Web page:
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KELT-6b Co-discovery

2013-06-04 - I'm proud to annouce the co-discovery of KELT-6b, a saturn-like exoplanet in a collaboration as a member of the KELT Follow-up Team. This is my first Kelt c-discovery but my third exoplanet discovery.

Karen Collins made the pre-announcement of this discovery at 222nd AAS meeting in Indianapolis.



KELT-6b: A Transiting Mildly-Inflated Saturn with a Metal-Poor Host, 222nd Meeting of the American Astronomical Society, Indianapolis, IN, June 1-6, 2013.
Collins, K. A., Siverd, R., Beatty, T. G., Eastman, J., Gaudi, B. S., Pepper, J., Stassun, K., Latham, D. W., Bieryla, A., Manner, M., Jensen, E. L., Kielkopf, J. F., Gregorio, J., Fulton, B. J., Buchhave, L. A., Penev, K., Crepp, J. R., Cargile, P., Mack, C. E., Oberst, T. E., Avril, R. L., Mellon, S., McLeod, K. K., Dhital, S., Stefanik, R. P., Calkins, M. L., Esquerdo, G., Berlind, P. L., Street, R., Zambelli, R., Mao, Q., Richert, A. J., Gould, A., Depoy, D. L., Marshall, J. L., Pogge, R. W., Trueblood, M., Trueblood. P.,

Abstract: We present the discovery of KELT-6b, a mildly inflated transiting Saturn, orbiting a metal-poor star. A joint analysis of the spectroscopic, radial velocity, and photometric data indicates the planet has a mass of 0.5 M_J, radius of 1.3 R_J, and an orbital period of ~8 days. The bright (V~10) host is a slightly evolved, metal-poor F star with [Fe/H]~-0.3 and an inferred mass and radius of ~1.2 M_sol and ~1.7 R_sol. Although KELT-6 is more evolved than HD209458, the orbital period of KELT-6b is longer than HD209458b, resulting in almost identical incident flux at both planets. Thus, KELT-6b is a metal-poor twin of HD209458b, one of the best understood exoplanets, and offers the unique opportunity to perform a comparative measurement of two similar planets in similar environments around stars of very different metallicities in order to test theories of exoplanetary atmospheres, in particular the causes of atmospheric temperature inversions, and to test theories of planet formation. High resolution radial velocity data indicate a possible longer period third body in the system. No companions are detected in Keck adaptive optics imagery, allowing constraints on the mass and period of the putative companion.



Above is the lightcurve of the exoplanet Ingress. This is a partial of the 5h long tansit captured with the 12" SCT @CROW-obs. Portalegre.



Kilodegree Extremely Little Telescope at WINER Observatory in Arizona, USA (c)J.Pepper

This small "telescope" in the image is the KELT-North survey telescope located in Arizona.
The telescope is in fact a photographic 80mm F1.9 objective with an astronomy-camera capturing a 26║ field of view.
It's purpose is to generate a list of candidates to be checked by the Follow-up Team and search for "true" transiting events.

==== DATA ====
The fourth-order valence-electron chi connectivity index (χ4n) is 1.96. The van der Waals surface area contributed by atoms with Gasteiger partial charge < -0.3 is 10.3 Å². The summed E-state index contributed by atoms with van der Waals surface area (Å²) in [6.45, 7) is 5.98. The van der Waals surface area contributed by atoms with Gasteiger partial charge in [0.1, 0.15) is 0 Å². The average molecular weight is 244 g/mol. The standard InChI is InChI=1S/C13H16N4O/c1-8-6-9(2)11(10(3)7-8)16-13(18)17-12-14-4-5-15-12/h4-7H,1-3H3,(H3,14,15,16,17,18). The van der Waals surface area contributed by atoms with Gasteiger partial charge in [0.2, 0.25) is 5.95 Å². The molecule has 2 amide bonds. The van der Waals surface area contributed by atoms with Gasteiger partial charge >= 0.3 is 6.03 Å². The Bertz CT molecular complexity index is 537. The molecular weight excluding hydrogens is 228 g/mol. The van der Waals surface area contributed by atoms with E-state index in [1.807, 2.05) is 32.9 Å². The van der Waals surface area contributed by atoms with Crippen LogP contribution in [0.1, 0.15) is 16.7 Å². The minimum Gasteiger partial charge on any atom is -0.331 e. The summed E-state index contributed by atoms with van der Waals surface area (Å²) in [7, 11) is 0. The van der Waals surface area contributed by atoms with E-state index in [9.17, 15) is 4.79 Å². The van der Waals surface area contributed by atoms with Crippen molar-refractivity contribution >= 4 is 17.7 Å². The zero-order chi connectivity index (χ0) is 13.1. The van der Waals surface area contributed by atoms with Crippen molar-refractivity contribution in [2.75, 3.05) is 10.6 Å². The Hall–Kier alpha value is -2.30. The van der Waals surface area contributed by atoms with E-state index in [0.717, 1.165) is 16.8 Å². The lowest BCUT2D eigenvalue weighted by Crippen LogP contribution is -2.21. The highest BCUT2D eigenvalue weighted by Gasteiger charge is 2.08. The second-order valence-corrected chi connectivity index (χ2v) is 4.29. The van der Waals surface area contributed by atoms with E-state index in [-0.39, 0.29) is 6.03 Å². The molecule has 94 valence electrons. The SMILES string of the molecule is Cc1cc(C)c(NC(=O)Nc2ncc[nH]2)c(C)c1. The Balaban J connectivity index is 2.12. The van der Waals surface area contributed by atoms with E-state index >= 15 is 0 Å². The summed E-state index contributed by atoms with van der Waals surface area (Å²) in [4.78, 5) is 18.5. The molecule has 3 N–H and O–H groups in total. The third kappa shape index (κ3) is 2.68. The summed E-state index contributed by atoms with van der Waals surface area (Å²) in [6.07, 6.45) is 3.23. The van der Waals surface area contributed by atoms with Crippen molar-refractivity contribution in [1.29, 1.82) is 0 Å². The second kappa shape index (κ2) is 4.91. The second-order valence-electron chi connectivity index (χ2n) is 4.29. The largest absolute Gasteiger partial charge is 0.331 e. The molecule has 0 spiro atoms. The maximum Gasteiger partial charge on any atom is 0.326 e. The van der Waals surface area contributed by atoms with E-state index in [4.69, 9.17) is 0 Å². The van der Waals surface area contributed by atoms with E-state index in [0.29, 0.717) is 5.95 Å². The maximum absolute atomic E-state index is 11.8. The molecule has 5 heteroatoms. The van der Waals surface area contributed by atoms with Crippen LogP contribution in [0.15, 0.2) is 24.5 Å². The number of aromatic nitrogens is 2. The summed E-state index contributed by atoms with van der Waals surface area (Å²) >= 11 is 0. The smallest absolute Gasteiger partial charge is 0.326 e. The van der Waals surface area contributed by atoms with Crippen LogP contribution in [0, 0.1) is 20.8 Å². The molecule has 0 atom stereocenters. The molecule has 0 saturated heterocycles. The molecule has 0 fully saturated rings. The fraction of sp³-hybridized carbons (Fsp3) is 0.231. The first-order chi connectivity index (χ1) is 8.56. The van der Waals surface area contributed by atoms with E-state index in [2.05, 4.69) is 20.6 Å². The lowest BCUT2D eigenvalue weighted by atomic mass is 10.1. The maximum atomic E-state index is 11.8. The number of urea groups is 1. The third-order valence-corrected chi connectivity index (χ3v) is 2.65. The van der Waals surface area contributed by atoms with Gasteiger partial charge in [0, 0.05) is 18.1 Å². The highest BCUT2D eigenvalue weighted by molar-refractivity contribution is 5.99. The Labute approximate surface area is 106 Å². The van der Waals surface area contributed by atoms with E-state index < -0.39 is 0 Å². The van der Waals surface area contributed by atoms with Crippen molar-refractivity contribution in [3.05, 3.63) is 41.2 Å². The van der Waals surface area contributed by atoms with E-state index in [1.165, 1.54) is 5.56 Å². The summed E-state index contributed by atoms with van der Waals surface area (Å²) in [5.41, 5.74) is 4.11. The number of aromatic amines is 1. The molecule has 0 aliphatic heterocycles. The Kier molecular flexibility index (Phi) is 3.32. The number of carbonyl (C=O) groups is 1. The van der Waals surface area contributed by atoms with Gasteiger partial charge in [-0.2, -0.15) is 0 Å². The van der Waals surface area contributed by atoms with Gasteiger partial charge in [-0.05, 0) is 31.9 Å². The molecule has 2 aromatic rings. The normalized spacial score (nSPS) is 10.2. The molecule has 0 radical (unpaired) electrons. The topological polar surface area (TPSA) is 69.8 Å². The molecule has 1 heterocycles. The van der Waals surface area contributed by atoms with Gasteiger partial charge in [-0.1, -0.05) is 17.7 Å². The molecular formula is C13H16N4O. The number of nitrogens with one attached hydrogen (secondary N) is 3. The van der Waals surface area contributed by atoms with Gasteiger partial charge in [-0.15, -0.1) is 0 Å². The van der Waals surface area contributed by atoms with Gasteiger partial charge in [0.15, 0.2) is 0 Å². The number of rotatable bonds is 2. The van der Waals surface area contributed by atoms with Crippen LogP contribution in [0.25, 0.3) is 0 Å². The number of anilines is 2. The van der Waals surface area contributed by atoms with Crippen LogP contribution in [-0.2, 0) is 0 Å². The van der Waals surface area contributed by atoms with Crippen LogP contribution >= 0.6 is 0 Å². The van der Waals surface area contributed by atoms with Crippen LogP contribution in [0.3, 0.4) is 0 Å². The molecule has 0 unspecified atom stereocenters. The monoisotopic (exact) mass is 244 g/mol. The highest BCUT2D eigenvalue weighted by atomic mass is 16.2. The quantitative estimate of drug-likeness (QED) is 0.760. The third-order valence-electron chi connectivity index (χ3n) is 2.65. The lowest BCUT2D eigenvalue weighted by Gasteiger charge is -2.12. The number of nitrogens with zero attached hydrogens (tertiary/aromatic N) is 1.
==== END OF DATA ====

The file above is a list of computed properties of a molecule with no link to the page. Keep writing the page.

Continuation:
I've started my collaboration with KELT in July 2012 after an invitation to join the Follow-Up Team made by Dr. Joshua Pepper.

The discovery started with an observation of the candidate star made by Karen Collins in June 2012 who detected a transit like ingress feature.
After the alert we tried to observe this candidate as much we can, because of his period we don't get much opportunities to aim at it and collect data. After a few observations the candidate was looking very promising and when confirmation came from radial velocity Karen, principal investigator for this target, started to draft the discovery paper she presented at the 222nd AAS meeting.

I manage to do a couple observations of this target located in the Coma Berenices constellation orbiting a magnitude V10 star with a period of ~8days and give my contribute to the discovery.

I used my 12" telescope to do the observations. It's a Meade SCT LX200 striped of the fork and mounted on a Losmandy G11. The Camera is a SBIG ST-10XE the one used to capture the observation above. Usually I use a SBIG ST-8XME with photometric filters V, Rc, Ic from Custom Scientific. My big thanks to Placido Inocentes for borough the Telescope and camera(s)



12" SCT waiting for the right moment to capture SkyFlats.

I'm grateful to JosÚ Canela for the opportunity to use a corner at his remote observatory in Portalegre-Portugal. From the comfort of home I can plan and observe while I'm doing other things... like sleep :-)
From aiming, focusing, capturing the planned session, collect calibration frames and close at the end of the session it does it all by itself.



Screen shot of what my remote operation looks like

This is what looks like my remote compute rwith all the programs to control and command the equipment via internet at 240 km away.

Thanks to all of the KELT-north Team members and also Canela and Placido.

Joao Gregorio